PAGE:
Here is today's podcast. It is the story of Ananda and Prakriti.  Ananda was the Buddha's assistant - his "close jissha", we would say - and after the Buddha had died it was Ananda who remembered all the the Buddha's teachings.  His recitation of them is the basis of the sutras.  Later Ananda became the most senior person in the order.  Ananda is also the person to whom Buddha transmits the Pureland teachings in the Larger Pureland Sutra. I have tried to find more information aboput Prakriti, but she is not numbered among the great women disciples nor in the Therigatha.  I imagine that she remained devoted to Ananda and followed his teachings.


The Buddha’s cousin, Ananda, was a handsome young man, very personable, and everybody loved him including, of course, the Buddha himself, though some of the other disciples were sometimes jealous. But that’s another story.

In this story Ananda was out walking on a hot day and he was thirsty and he went to the well and at the well there was a Chandala girl called Prakriti; and Prakriti had just winched up a bucket full of water from the well. Ananda asked her if he could have a drink and Prakriti said: “You know, I am a Chandala, I am low caste. You’re not allowed to even have anything to do with me, let alone drink water that I give you.” Ananda said: “I didn’t ask you about your caste or your origins. I just asked for water,” and the girl gave him a drink of water to drink and Ananda went on his way.

But the girl had immediately fallen in love with him. She went back to her mother and she said: “I must have this man. I can’t bear the thought of marrying anybody else.” It is said that her mother then made a magic spell.

The next time that Ananda was in the village collecting alms the mother and the daughter enticed him into their house. They could offer very nice food in the house and they could offer other things, too. Ananda realized he was in a bit of a spot and at this point he became very anxious.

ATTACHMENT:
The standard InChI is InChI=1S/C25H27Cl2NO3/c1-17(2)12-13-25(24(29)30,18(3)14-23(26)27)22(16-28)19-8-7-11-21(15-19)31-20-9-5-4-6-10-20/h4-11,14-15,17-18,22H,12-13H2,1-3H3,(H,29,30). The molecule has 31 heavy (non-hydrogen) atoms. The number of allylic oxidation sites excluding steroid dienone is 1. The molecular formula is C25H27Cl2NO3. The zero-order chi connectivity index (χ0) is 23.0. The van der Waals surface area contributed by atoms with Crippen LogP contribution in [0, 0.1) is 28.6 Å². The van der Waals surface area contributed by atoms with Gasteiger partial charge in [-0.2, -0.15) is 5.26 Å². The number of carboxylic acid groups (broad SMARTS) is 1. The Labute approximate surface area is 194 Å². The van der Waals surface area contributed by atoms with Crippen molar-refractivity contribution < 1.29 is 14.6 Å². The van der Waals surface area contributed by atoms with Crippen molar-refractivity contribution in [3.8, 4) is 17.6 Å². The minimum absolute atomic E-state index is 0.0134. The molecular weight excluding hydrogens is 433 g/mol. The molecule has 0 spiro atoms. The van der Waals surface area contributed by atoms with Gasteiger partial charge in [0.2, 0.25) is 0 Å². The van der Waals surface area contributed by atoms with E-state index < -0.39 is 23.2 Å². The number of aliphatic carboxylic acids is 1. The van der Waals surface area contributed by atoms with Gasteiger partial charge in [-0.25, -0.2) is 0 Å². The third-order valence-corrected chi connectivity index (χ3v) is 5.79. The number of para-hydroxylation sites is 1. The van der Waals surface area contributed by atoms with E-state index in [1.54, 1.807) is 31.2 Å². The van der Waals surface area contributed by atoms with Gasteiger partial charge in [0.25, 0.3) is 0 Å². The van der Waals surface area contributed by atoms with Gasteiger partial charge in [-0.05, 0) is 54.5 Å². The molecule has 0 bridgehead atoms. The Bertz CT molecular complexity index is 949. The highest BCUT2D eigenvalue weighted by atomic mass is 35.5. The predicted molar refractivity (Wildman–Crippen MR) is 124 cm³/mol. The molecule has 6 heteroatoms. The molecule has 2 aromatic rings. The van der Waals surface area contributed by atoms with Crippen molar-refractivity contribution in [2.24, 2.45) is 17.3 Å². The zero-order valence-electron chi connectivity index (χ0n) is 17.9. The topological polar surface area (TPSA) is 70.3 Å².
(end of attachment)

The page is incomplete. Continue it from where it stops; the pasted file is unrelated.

He was rescued by the nembutsu. He prayed to the Buddha. He called the Buddha and through this he was able to regain some composure and get out of the house without being seduced by the pretty girl.

The girl, of course, was disappointed. After that, whenever Ananda came into the village, to collect alms, or for whatever purpose, Prakriti would follow him around. A little distance behind, there she would be. We can imagine her state of longing, her state of mind.

She asked her mother: “Why is it that your magic spell didn’t work?” And the mother said: “Well, the Buddha’s spells are more powerful than mine.”

And so, Prakriti went to see the Buddha, and she talked to the Buddha about how she felt and how devoted she was to Ananda; and in due course she listened to many discourses of the Buddha. She listened to the Dharma, and in due course she became a nun in the Buddhist order herself.

Now, at this point the local people were scandalized that the Buddha should have ordained a Chandala girl. “What are you doing, admitting into the order such a low-caste person?”
The king came to see the Buddha to remonstrate with him: “You mustn’t do this. It will upset the whole social system!”

The Buddha then told a story of how, in a previous life, Ananda had been the son of a Chandala chieftain. At that time in the past, the Chandala tribe had been very powerful and Prakriti, at that time in that previous life, had been a Brahmin girl; and the Brahmin girl had married the chieftain’s son. By this means the Buddha was able to explain the strong bond that existed between Ananda and Prakriti.

Of course, it also showed how there was a certain nonsense in the caste system and how moving from one birth to another people could change their caste, change their roles, but still the karmic affinity between them could continue.

Prakriti remained in the Sangha and was a good nun and Ananda was a good disciple of the Buddha and a good monk.


Namo Amida Bu
Thank you very much


You need to be a member of David Brazier at La Ville au Roi (Eleusis) to add comments!

Join David Brazier at La Ville au Roi (Eleusis)

Email me when people reply –